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A virtual asset is a digitalized representation of an item that has a proper value in a particular environment, for example, Bitcoin, Litecoin, or Dogecoin. In virtual assets, the medium of exchange or the property can be traded, transferred, or invested digitally. Over a decade virtual currencies are also considered virtual assets, virtual currencies are a digital representation of value that has a unit of account, store of value, and medium of exchange, it has also proliferated and has the potential for abuse, corruption, and illicit activity. Virtual assets have potential benefits like they could make payment easier, faster, and cheaper. The Financial Action Task Force (FATF) is an inter-governmental body that aims at preventing the laundering of money and terrorist financing.

All virtual assets are considered to be digital assets, but not all digital assets are virtual assets. Digital assets like bank records, which represent ownership are not considered to be virtual assets. The virtual asset must-have features like whether it can be traded or transferred and used for payment. If the asset is merely just ownership it is not considered a virtual asset. NFT (Non-Fungible Token) is a digital asset that is unique and interchangeable; it is considered to be a digital asset unless used for payment or investment purposes. Worldwide NFT is classified as a non-taxable asset and in the future, it should be considered that the Crypto token is different from digital NFT. Cryptocurrency is a kind of virtual currency that is distributed across an oversized number of computers which makes it impossible to counterfeit or double spend. It is a new paradigm of money. Bitcoin is the most popular cryptocurrency. Other cryptocurrencies are Binance Coin, Solana, and Cardano.


The first virtual digital asset, the digital coin Bitcoin was introduced in the year 2009 and now there are nearly 10,000 different types of different assets. In recent years the prices of virtual assets are growing rapidly. Since 2017 the government monitors the development of the virtual asset sector and it also aims to develop the market, prevent unlawful activities and improve transparency in financial transactions. The government also promotes blockchain technology so that innovation can be brought in several areas. The government helps to improve transparency in virtual asset transactions.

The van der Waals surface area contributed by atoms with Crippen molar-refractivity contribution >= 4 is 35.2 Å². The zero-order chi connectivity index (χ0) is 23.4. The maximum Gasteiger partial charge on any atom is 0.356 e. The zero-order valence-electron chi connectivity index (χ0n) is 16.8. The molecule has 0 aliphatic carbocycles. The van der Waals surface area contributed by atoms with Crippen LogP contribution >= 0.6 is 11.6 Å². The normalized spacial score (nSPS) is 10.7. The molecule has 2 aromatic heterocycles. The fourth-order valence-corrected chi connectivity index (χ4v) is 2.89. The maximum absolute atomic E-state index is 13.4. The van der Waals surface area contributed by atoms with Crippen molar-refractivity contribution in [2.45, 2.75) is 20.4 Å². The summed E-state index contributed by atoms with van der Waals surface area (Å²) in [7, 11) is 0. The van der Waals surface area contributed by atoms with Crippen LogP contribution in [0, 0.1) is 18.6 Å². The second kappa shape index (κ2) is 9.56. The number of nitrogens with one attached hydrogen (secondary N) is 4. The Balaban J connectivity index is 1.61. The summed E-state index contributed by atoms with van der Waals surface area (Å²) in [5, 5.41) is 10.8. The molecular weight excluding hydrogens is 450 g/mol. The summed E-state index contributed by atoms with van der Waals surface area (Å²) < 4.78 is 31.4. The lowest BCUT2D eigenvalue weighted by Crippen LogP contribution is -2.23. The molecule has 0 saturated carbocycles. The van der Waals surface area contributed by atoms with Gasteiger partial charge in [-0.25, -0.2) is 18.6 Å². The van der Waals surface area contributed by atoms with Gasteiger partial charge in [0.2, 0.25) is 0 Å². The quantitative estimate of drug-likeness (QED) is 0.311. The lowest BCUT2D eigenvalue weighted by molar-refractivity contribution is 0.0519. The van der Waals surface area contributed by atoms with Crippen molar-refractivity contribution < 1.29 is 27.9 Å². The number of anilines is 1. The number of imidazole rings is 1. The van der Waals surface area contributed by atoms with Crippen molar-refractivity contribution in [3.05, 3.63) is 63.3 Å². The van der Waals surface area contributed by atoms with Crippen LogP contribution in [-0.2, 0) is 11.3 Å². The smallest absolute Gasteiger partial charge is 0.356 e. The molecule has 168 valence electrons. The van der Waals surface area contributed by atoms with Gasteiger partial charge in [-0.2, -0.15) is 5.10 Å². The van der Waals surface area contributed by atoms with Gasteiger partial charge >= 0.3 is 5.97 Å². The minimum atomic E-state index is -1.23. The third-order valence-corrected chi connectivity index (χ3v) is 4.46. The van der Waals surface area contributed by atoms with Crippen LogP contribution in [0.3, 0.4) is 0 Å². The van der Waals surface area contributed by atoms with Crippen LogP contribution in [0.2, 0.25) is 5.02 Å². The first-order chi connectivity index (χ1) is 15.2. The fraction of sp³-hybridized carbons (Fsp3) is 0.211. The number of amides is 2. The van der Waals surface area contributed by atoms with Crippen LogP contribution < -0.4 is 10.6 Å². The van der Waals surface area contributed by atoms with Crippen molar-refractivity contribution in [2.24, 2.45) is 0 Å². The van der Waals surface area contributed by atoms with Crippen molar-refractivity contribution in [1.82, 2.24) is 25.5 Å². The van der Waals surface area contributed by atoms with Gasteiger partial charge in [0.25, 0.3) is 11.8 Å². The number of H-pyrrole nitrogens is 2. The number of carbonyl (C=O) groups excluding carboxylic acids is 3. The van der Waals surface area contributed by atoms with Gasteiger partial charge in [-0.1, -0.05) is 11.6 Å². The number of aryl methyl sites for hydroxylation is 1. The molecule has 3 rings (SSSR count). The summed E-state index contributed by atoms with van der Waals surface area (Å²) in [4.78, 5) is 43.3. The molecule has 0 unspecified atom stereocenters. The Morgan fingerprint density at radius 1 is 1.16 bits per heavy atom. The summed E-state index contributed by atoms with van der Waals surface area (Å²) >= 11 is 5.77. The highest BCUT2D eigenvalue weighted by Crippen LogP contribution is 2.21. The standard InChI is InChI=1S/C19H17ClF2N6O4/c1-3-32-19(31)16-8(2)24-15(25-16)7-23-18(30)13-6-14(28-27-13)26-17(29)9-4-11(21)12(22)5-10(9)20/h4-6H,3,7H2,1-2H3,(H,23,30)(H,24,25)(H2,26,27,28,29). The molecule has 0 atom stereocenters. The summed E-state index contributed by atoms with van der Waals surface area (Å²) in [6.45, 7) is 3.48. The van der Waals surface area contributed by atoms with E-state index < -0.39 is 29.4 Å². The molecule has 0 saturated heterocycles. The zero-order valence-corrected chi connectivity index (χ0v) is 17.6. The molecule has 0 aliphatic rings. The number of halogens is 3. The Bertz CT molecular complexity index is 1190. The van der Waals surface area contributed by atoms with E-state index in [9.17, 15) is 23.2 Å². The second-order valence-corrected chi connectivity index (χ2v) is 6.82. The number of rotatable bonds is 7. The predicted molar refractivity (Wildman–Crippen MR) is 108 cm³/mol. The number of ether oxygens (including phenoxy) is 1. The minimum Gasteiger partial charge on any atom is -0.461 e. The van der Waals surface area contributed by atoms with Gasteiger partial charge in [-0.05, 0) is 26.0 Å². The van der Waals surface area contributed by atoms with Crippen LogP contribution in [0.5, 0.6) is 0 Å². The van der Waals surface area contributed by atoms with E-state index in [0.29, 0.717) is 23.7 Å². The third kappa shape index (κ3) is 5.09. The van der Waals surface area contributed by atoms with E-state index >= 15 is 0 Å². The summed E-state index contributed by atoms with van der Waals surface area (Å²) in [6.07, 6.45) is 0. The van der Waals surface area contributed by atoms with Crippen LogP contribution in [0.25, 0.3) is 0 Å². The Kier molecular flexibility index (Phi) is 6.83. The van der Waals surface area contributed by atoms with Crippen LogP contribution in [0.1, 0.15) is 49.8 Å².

Virtual Asset Service Providers means organizations or persons who conduct activities related to the transfer, exchange, or administration of virtual assets. Regulating the Virtual Asset Service Provider can play an important role in preventing terrorist funding and money laundering. The Virtual Asset Service Provider is an entity that conducts –

  1. Exchange between virtual assets and fiat currencies
  2. Transfer of virtual asset
  3. Exchange between one or more forms of virtual asset
  4. Administration of virtual asset
  5. Participation in the provision of financial services

FATF closely monitors the development in the crypto-sphere mostly in the virtual asset sector. With the help of G20, FATF has some standards to prevent the misuse of money, laundering, and terrorist financing. FATF standards ensure that virtual assets are treated fairly and the rules apply when they can be exchanged for fiat currencies. VASP includes virtual asset trading service providers, virtual asset safekeeping and administrative service providers and virtual asset digital wallet service providers, and virtual asset digital wallet services that are engaged in purchase and sale, safekeeping and administration, and virtual asset transactions. VASP is engaged to report their transactions to KoFIU. KoFIU set up guidelines in 2018 for anti-money laundering regulations. While dealing with VASP, details are provided about types of suspicious transaction activities while using virtual assets so the bank rejects the opening of the new account for VASP when user information is not provided.  KoFIU has oversight and supervisory function over the virtual asset sector. The government will continue to upgrade the regulatory framework to enhance supervision and risk management.